Chapter 1: Terrorist Legislation

Amongst the primary avenues for countering the threat of terrorism, is the use of terrorism legislation as a tool to actively mitigate the threat of terrorism. Terrorism legislation remains an important vanguard for states in the fight against terrorism. Terrorism legislation certainly differs from state to state and this is the same with the rest of the ASEAN region. A better understanding of the legislative impetus for decisions undertaken is important. As the Southeast Asian region continues to make the necessary revisions to existing terrorism legislation, it is important to consider the manner through which legislation can act as a force for deterrence against the evolving threat of terrorism.

Most recently in 2017, Singapore revised its laws on terrorism legislation to include the death penalty for acts of nuclear terrorism. The new law includes extra-territorial jurisdiction. The revisions come as a result of the changing nature of the threat of terrorism and shifts in capability and capacity of the groups both globally and within the region. These include the explorations of the possibility of conducting a nuclear act of terrorism. With the changing times, placing a legal framework in action remains a foremost task to ensure that there is a level of adaptations as the legal frameworks expand and evolve in view of present terrorism threat dynamics. The commitment of a fatal act of terrorism using radioactive material or nuclear explosive devices will face the mandatory death penalty “The legislation paves the way for Singapore’s ratification of the United Nations’ (UN) International Convention for the Suppression of Acts of Nuclear Terrorism (ICSANT)”.1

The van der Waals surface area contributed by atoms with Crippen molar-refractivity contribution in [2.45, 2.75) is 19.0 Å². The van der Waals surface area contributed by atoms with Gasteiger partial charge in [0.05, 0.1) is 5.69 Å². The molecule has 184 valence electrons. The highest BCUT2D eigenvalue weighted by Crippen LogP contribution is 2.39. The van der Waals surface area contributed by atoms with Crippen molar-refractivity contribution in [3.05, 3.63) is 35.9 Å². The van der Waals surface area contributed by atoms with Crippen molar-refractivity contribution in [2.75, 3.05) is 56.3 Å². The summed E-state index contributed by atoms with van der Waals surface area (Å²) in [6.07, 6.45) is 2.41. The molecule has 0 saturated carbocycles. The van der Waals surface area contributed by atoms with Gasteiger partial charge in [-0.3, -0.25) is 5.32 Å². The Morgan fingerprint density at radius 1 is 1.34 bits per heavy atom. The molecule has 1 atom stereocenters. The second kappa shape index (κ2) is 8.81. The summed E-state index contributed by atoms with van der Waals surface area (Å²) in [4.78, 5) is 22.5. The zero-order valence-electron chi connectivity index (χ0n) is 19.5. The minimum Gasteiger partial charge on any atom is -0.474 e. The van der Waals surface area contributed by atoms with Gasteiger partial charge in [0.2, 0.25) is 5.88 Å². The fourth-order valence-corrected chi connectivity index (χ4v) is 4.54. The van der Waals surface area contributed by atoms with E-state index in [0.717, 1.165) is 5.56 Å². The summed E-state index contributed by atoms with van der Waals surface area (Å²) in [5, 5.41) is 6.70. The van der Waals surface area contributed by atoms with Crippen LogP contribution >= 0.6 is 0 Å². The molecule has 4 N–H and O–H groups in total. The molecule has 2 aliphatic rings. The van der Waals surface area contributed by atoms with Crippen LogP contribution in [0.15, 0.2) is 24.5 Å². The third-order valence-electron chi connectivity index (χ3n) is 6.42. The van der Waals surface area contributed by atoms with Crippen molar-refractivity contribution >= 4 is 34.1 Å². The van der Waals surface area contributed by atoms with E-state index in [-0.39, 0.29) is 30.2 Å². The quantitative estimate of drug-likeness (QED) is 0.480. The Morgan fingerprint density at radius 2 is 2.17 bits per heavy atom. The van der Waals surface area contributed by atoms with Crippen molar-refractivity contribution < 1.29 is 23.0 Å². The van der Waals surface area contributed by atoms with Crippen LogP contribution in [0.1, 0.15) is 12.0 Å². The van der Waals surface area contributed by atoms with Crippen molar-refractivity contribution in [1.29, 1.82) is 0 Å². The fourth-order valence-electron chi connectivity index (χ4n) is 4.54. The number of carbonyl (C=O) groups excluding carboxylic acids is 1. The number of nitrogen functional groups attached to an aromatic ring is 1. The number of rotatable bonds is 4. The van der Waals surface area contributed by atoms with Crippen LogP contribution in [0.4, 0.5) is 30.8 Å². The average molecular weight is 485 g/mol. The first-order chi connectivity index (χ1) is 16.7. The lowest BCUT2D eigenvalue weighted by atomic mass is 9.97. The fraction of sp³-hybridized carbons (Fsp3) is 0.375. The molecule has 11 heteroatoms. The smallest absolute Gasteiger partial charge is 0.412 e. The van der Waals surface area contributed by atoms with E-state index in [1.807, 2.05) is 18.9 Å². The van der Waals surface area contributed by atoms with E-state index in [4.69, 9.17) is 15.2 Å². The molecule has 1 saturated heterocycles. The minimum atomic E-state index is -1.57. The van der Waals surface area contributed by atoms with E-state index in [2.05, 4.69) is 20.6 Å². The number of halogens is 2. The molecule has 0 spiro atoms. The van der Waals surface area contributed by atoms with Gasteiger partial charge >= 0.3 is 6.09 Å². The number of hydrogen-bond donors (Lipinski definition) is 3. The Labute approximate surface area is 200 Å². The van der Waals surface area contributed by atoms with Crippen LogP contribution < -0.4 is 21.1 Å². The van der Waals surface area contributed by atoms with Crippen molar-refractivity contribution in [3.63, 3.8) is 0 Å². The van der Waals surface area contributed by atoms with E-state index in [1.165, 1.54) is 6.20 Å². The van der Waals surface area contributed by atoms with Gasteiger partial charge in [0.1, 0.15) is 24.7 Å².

Over the last 2 decades, efforts have been made to strategically mitigate the threat of terrorism at a regional level. These efforts have been made not only at the level of efforts to improve the present legislation through an active review of the counter terrorism legislation, but additionally, expand the present legislative frameworks to enable the state to be in a better position to embrace the legal challenges of the future.

Source: JSTOR, 2019

1.1 Anti-Terrorism / Counter-Terrorism Legislation

The terrorist legislation only emerged in Singapore after 9-11, which possibly indicates the seriousness of the criminal element within terrorist networks. We recall that like other scholars, Rappa has argued that all terrorists are criminals but not all criminals are terrorists. For example, a shoplifter or a petty thief is usually not a terrorist. “Usually” because their criminal act does not reveal anything more than what they have done at that point in time. Perhaps more pertinent, is the dependence on the ability to criminalise acts of terrorism. It is the criminal record that is more important. The criminal record reveals more about the person.

While legislation is often seen to be an immutable part of the framework of a just system of governance, Max Hill QC, the Independent Reviewer of Terrorism Legislation in reviewing the existing laws in Britain noted that “Britain cannot ‘legislate its way out of’ the threat from returning Isis fighters and home-grown extremists.”2 He was of the view that additional legislation has an inherent tendency to “ ‘aggravate’ conventional crimes like murder and possessing an offensive weapon to hand would-be terrorists longer sentences.”3

1.1.1 Definitional Debate and Legislation